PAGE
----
One of the potential upsides of our current political malaise is the revival of the conspiracy thriller: a particularly Seventies genre that taps into the not-unfounded fear that governments are up to no good and Big Brother is watching you. The most high-profile recent example was The Post, Steven Spielberg’s vivid retelling of the Pentagon Papers leak, which ended with a brief sequence showing the 1972 break-in of the Democratic National Committee offices at the Watergate Hotel.
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The exposure of that scandal was, of course, the subject of 1976’s Oscar-winning All the President’s Men, which left unresolved the identity of Deep Throat – the anonymous source that helped journalists Bob Woodward and Carl Bernstein bring down President Richard Nixon. Only in 2005 was this revealed to be Mark Felt, a high-ranking FBI agent.
As the uninspired title suggests, Mark Felt: The Man Who Brought Down the White House offers a fairly conventional retread of this story, but now told from the inside rather than the outside (the scruffy newsrooms of All the President’s Men are replaced by the more salubrious surroundings of the FBI). Mark Felt (Liam Neeson) is that classic dramatic archetype: an establishment stooge (‘competent, reliable, loyal’, in the words of one colleague) who slowly turns against the system he’s previously defended by fair means or foul.
On the level of character, the film is very watchable. Much like Oscar Schindler (another real-life character played by Neeson), Mark Felt is an opaque and ambiguous figure. As someone who oversaw covert illegal operations, he’s clearly not afraid to carry out dirty work in defiance of the Constitution, and at first he seems more concerned with merely protecting the FBI from White House interference. Conversations with his wife Audrey (a criminally underused Diane Lane) also hint at resentment at being overlooked for the top job.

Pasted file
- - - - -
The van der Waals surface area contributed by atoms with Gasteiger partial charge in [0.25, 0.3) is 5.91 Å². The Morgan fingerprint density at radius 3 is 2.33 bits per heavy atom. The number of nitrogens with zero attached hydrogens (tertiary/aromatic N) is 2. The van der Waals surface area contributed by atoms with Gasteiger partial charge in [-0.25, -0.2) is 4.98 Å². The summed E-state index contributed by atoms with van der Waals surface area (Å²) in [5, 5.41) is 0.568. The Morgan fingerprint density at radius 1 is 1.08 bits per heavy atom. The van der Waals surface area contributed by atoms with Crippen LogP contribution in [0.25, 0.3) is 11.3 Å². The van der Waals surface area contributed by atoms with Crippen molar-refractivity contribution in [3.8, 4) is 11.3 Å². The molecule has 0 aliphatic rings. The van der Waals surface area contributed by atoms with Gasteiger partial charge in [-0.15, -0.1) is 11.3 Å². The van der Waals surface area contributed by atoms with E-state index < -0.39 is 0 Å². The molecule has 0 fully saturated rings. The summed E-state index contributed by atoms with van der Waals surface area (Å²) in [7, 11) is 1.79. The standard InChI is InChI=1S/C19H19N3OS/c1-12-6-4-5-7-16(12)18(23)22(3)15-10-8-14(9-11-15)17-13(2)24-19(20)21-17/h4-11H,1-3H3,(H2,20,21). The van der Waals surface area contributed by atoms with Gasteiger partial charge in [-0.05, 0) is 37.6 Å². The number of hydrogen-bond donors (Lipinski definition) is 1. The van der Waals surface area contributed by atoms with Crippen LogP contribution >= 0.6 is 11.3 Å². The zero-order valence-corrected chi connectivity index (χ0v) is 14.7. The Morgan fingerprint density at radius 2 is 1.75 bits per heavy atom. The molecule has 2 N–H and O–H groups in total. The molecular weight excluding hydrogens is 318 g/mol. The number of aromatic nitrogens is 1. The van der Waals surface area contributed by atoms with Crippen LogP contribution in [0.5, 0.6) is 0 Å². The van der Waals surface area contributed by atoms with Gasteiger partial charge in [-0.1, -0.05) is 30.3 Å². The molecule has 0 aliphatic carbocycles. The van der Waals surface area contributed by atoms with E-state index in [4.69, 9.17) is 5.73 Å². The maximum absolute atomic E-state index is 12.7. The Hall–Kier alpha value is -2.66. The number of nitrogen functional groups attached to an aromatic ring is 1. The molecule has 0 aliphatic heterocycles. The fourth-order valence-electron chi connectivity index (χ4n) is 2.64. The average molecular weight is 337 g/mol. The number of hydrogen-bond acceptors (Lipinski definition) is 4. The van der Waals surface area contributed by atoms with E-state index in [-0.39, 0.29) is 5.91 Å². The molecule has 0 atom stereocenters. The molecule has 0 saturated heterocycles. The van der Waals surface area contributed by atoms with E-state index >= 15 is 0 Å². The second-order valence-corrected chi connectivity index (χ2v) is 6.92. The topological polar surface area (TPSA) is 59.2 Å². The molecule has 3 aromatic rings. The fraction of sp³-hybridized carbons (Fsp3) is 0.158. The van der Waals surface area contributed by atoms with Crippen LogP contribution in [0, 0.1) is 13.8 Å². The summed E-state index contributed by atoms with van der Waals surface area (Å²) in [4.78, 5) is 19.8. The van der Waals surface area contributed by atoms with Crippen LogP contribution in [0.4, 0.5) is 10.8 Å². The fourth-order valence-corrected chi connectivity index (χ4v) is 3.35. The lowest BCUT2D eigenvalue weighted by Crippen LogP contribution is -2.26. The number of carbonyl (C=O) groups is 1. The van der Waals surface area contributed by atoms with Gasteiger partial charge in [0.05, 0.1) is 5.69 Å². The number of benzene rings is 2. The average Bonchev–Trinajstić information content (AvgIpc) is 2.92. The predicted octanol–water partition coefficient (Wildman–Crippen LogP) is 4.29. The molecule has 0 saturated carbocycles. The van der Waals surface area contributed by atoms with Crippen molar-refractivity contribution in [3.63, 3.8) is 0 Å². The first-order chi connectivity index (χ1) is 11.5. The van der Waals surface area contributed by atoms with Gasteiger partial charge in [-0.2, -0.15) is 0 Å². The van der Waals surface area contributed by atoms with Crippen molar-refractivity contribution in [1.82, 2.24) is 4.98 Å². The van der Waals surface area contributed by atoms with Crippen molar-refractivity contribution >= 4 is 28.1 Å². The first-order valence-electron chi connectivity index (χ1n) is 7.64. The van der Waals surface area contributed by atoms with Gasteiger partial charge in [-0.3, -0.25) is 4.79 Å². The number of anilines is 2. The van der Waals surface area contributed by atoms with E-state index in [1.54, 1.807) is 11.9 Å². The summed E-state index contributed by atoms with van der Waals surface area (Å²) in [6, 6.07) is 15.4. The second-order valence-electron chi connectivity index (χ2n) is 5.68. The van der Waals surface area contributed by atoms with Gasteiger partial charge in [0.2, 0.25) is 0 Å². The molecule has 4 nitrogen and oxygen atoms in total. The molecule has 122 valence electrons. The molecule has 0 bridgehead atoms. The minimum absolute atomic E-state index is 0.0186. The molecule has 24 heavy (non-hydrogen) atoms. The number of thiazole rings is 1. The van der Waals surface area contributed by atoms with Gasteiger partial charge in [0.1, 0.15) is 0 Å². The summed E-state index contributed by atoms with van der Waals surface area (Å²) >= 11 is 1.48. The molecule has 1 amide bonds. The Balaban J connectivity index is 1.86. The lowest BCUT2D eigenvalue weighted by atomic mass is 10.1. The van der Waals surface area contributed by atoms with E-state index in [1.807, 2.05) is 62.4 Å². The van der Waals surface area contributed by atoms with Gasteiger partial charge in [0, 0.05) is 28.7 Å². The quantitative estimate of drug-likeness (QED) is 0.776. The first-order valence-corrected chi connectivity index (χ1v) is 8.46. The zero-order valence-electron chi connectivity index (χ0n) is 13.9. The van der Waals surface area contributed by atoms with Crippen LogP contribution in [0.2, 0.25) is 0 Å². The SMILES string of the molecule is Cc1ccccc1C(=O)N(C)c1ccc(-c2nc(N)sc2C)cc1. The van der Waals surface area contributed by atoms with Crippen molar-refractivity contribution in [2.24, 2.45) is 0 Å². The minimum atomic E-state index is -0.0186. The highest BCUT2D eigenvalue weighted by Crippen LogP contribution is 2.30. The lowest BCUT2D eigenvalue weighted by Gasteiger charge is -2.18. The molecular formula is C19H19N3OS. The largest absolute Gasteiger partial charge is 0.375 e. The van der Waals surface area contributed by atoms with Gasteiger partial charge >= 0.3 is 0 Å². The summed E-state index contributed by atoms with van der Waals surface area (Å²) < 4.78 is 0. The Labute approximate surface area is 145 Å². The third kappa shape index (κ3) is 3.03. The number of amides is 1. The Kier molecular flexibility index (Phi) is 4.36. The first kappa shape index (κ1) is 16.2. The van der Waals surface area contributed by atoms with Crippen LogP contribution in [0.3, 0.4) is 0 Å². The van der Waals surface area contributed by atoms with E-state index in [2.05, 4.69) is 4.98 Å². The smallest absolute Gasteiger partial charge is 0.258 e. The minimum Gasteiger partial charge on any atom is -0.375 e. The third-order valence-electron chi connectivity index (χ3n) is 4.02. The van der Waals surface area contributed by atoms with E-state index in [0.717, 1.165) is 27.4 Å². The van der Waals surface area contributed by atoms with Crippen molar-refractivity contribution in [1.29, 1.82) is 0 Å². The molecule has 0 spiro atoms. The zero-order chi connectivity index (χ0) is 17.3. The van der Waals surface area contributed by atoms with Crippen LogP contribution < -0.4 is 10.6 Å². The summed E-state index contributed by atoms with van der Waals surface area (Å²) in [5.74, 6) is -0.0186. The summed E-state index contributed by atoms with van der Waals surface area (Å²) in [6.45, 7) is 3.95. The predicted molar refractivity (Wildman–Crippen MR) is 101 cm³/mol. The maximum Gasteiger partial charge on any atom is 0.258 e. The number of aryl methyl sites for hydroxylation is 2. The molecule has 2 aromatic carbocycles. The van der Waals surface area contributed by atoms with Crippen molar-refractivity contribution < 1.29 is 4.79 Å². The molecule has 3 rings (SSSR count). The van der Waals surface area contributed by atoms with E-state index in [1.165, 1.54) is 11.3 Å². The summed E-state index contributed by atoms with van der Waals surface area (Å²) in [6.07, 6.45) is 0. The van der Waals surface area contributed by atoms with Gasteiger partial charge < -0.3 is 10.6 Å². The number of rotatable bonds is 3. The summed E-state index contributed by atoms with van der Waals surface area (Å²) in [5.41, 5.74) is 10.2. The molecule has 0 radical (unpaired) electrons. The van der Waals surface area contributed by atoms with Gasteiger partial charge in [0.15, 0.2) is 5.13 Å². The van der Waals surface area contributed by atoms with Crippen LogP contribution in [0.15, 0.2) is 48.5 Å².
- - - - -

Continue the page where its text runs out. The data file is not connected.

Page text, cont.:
And yet his moral awakening is nicely played – a gradual realisation, like Schindler, that he’s fallen in with the wrong crowd. There’s also an intriguing subplot involving Mark and Audrey’s daughter Joan (Maika Monroe), a teenage runaway who’s taken up with the very activists, hippies and protest movements that Mark dismisses as ‘punks’. His attempts to track her down – also using rather dodgy methods – feels like a shot at redemption, which parallels his growing dissatisfaction with the people running his country.
Despite this, Mark Felt never steps out of the shadow of its predecessors. It lacks the storytelling verve that Spielberg brought to The Post, and it never generates the excitement or tension of 2015’s Spotlight, a superb account of the Boston Globe’s exposure of the Catholic child sex scandal. Watergate will always be a fascinating story to those interested in the moral corruption of power, but a good documentary on the same subject would probably have made for more entertaining viewing.
Mark Felt: The Man Who Brought Down the White House is released in cinemas on 23 March.
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